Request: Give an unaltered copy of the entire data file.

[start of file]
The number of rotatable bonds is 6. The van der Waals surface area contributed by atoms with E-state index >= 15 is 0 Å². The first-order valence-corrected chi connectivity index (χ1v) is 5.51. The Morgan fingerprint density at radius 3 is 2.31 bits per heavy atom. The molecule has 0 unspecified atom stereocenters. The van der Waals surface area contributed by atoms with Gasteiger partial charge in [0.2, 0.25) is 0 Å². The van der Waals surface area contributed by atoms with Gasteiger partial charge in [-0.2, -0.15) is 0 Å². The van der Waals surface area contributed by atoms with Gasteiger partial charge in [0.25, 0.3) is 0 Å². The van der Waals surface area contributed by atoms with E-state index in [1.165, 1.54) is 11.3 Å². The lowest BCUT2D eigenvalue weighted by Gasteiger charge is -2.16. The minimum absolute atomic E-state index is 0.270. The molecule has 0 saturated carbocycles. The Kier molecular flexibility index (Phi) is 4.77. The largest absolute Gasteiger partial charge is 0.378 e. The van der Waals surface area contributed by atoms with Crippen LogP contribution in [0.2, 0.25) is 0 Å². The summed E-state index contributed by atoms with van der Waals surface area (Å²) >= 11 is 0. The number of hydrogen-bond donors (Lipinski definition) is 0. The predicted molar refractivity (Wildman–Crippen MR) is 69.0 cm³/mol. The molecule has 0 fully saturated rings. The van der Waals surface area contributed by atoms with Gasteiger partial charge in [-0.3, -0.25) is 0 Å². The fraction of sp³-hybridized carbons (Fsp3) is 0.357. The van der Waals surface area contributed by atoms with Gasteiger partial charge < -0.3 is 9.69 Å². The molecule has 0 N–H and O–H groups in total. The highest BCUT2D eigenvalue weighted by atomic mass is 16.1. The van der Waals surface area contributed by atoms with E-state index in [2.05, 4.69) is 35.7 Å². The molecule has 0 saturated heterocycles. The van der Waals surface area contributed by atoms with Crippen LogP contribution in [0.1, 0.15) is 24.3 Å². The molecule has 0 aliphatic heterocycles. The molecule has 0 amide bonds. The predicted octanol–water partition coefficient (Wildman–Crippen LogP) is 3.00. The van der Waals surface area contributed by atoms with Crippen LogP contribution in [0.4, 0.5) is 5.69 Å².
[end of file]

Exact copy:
The number of rotatable bonds is 6. The van der Waals surface area contributed by atoms with E-state index >= 15 is 0 Å². The first-order valence-corrected chi connectivity index (χ1v) is 5.51. The Morgan fingerprint density at radius 3 is 2.31 bits per heavy atom. The molecule has 0 unspecified atom stereocenters. The van der Waals surface area contributed by atoms with Gasteiger partial charge in [0.2, 0.25) is 0 Å². The van der Waals surface area contributed by atoms with Gasteiger partial charge in [-0.2, -0.15) is 0 Å². The van der Waals surface area contributed by atoms with Gasteiger partial charge in [0.25, 0.3) is 0 Å². The van der Waals surface area contributed by atoms with E-state index in [1.165, 1.54) is 11.3 Å². The lowest BCUT2D eigenvalue weighted by Gasteiger charge is -2.16. The minimum absolute atomic E-state index is 0.270. The molecule has 0 saturated carbocycles. The Kier molecular flexibility index (Phi) is 4.77. The largest absolute Gasteiger partial charge is 0.378 e. The van der Waals surface area contributed by atoms with Crippen LogP contribution in [0.2, 0.25) is 0 Å². The summed E-state index contributed by atoms with van der Waals surface area (Å²) >= 11 is 0. The number of hydrogen-bond donors (Lipinski definition) is 0. The predicted molar refractivity (Wildman–Crippen MR) is 69.0 cm³/mol. The molecule has 0 fully saturated rings. The van der Waals surface area contributed by atoms with Gasteiger partial charge in [-0.3, -0.25) is 0 Å². The fraction of sp³-hybridized carbons (Fsp3) is 0.357. The van der Waals surface area contributed by atoms with Gasteiger partial charge < -0.3 is 9.69 Å². The molecule has 0 N–H and O–H groups in total. The highest BCUT2D eigenvalue weighted by atomic mass is 16.1. The van der Waals surface area contributed by atoms with E-state index in [2.05, 4.69) is 35.7 Å². The molecule has 0 saturated heterocycles. The van der Waals surface area contributed by atoms with Crippen LogP contribution in [0.1, 0.15) is 24.3 Å². The molecule has 0 aliphatic heterocycles. The molecule has 0 amide bonds. The predicted octanol–water partition coefficient (Wildman–Crippen LogP) is 3.00. The van der Waals surface area contributed by atoms with Crippen LogP contribution in [0.4, 0.5) is 5.69 Å².